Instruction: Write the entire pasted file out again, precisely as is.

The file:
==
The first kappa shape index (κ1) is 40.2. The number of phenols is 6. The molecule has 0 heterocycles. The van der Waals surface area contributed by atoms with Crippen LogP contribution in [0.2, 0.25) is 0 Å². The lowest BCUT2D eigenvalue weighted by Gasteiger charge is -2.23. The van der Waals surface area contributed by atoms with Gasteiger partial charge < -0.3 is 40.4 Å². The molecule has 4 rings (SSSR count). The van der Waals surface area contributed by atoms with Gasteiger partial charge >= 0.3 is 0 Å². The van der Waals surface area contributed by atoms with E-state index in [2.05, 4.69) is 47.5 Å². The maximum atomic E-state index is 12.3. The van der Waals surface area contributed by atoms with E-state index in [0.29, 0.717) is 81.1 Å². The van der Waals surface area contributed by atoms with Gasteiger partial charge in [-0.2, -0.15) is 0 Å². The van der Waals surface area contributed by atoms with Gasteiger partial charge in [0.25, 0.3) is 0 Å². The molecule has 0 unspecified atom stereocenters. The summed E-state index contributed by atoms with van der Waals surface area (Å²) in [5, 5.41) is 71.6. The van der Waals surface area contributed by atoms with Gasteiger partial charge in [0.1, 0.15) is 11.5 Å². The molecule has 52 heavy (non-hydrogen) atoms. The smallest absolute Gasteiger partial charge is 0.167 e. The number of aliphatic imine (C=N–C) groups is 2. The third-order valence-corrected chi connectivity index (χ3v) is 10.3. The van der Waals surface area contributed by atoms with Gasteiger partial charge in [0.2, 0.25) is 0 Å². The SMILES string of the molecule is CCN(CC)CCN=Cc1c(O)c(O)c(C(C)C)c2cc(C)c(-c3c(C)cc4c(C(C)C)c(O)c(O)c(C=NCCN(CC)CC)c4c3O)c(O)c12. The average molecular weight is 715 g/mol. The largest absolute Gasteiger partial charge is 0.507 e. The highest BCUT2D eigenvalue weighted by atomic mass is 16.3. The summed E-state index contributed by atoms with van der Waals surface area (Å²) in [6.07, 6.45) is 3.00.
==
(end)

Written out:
The first kappa shape index (κ1) is 40.2. The number of phenols is 6. The molecule has 0 heterocycles. The van der Waals surface area contributed by atoms with Crippen LogP contribution in [0.2, 0.25) is 0 Å². The lowest BCUT2D eigenvalue weighted by Gasteiger charge is -2.23. The van der Waals surface area contributed by atoms with Gasteiger partial charge < -0.3 is 40.4 Å². The molecule has 4 rings (SSSR count). The van der Waals surface area contributed by atoms with Gasteiger partial charge >= 0.3 is 0 Å². The van der Waals surface area contributed by atoms with E-state index in [2.05, 4.69) is 47.5 Å². The maximum atomic E-state index is 12.3. The van der Waals surface area contributed by atoms with E-state index in [0.29, 0.717) is 81.1 Å². The van der Waals surface area contributed by atoms with Gasteiger partial charge in [-0.2, -0.15) is 0 Å². The van der Waals surface area contributed by atoms with Gasteiger partial charge in [0.25, 0.3) is 0 Å². The molecule has 0 unspecified atom stereocenters. The summed E-state index contributed by atoms with van der Waals surface area (Å²) in [5, 5.41) is 71.6. The van der Waals surface area contributed by atoms with Gasteiger partial charge in [0.1, 0.15) is 11.5 Å². The molecule has 52 heavy (non-hydrogen) atoms. The smallest absolute Gasteiger partial charge is 0.167 e. The number of aliphatic imine (C=N–C) groups is 2. The third-order valence-corrected chi connectivity index (χ3v) is 10.3. The van der Waals surface area contributed by atoms with Gasteiger partial charge in [0.2, 0.25) is 0 Å². The SMILES string of the molecule is CCN(CC)CCN=Cc1c(O)c(O)c(C(C)C)c2cc(C)c(-c3c(C)cc4c(C(C)C)c(O)c(O)c(C=NCCN(CC)CC)c4c3O)c(O)c12. The average molecular weight is 715 g/mol. The largest absolute Gasteiger partial charge is 0.507 e. The highest BCUT2D eigenvalue weighted by atomic mass is 16.3. The summed E-state index contributed by atoms with van der Waals surface area (Å²) in [6.07, 6.45) is 3.00.